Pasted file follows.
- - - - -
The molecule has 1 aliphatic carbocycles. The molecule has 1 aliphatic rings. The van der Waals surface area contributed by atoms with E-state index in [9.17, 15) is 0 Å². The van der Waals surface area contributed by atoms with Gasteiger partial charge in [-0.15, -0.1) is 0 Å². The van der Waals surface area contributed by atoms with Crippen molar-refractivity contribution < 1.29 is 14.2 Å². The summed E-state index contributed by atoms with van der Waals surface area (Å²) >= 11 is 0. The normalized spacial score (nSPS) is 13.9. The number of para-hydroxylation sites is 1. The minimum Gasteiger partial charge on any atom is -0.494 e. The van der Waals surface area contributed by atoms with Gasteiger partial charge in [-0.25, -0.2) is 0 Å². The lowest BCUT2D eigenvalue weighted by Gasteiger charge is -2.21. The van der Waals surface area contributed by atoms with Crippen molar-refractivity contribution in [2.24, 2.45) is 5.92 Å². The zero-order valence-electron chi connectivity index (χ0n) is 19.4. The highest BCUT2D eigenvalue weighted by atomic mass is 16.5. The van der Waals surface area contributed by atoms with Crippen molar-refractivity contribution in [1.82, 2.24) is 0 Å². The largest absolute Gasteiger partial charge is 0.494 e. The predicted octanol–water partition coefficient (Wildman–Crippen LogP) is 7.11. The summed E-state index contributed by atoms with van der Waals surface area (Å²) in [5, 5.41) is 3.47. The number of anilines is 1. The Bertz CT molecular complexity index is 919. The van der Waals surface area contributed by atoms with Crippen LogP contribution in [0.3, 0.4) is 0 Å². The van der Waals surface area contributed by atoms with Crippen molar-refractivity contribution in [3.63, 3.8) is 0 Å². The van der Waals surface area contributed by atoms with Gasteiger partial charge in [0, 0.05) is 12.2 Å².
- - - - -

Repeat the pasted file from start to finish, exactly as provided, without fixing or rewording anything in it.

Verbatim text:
The molecule has 1 aliphatic carbocycles. The molecule has 1 aliphatic rings. The van der Waals surface area contributed by atoms with E-state index in [9.17, 15) is 0 Å². The van der Waals surface area contributed by atoms with Gasteiger partial charge in [-0.15, -0.1) is 0 Å². The van der Waals surface area contributed by atoms with Crippen molar-refractivity contribution < 1.29 is 14.2 Å². The summed E-state index contributed by atoms with van der Waals surface area (Å²) >= 11 is 0. The normalized spacial score (nSPS) is 13.9. The number of para-hydroxylation sites is 1. The minimum Gasteiger partial charge on any atom is -0.494 e. The van der Waals surface area contributed by atoms with Gasteiger partial charge in [-0.25, -0.2) is 0 Å². The lowest BCUT2D eigenvalue weighted by Gasteiger charge is -2.21. The van der Waals surface area contributed by atoms with Crippen molar-refractivity contribution in [2.24, 2.45) is 5.92 Å². The zero-order valence-electron chi connectivity index (χ0n) is 19.4. The highest BCUT2D eigenvalue weighted by atomic mass is 16.5. The van der Waals surface area contributed by atoms with Crippen molar-refractivity contribution in [1.82, 2.24) is 0 Å². The largest absolute Gasteiger partial charge is 0.494 e. The predicted octanol–water partition coefficient (Wildman–Crippen LogP) is 7.11. The summed E-state index contributed by atoms with van der Waals surface area (Å²) in [5, 5.41) is 3.47. The number of anilines is 1. The Bertz CT molecular complexity index is 919. The van der Waals surface area contributed by atoms with Crippen LogP contribution in [0.3, 0.4) is 0 Å². The van der Waals surface area contributed by atoms with Crippen molar-refractivity contribution in [3.63, 3.8) is 0 Å². The van der Waals surface area contributed by atoms with Gasteiger partial charge in [0, 0.05) is 12.2 Å².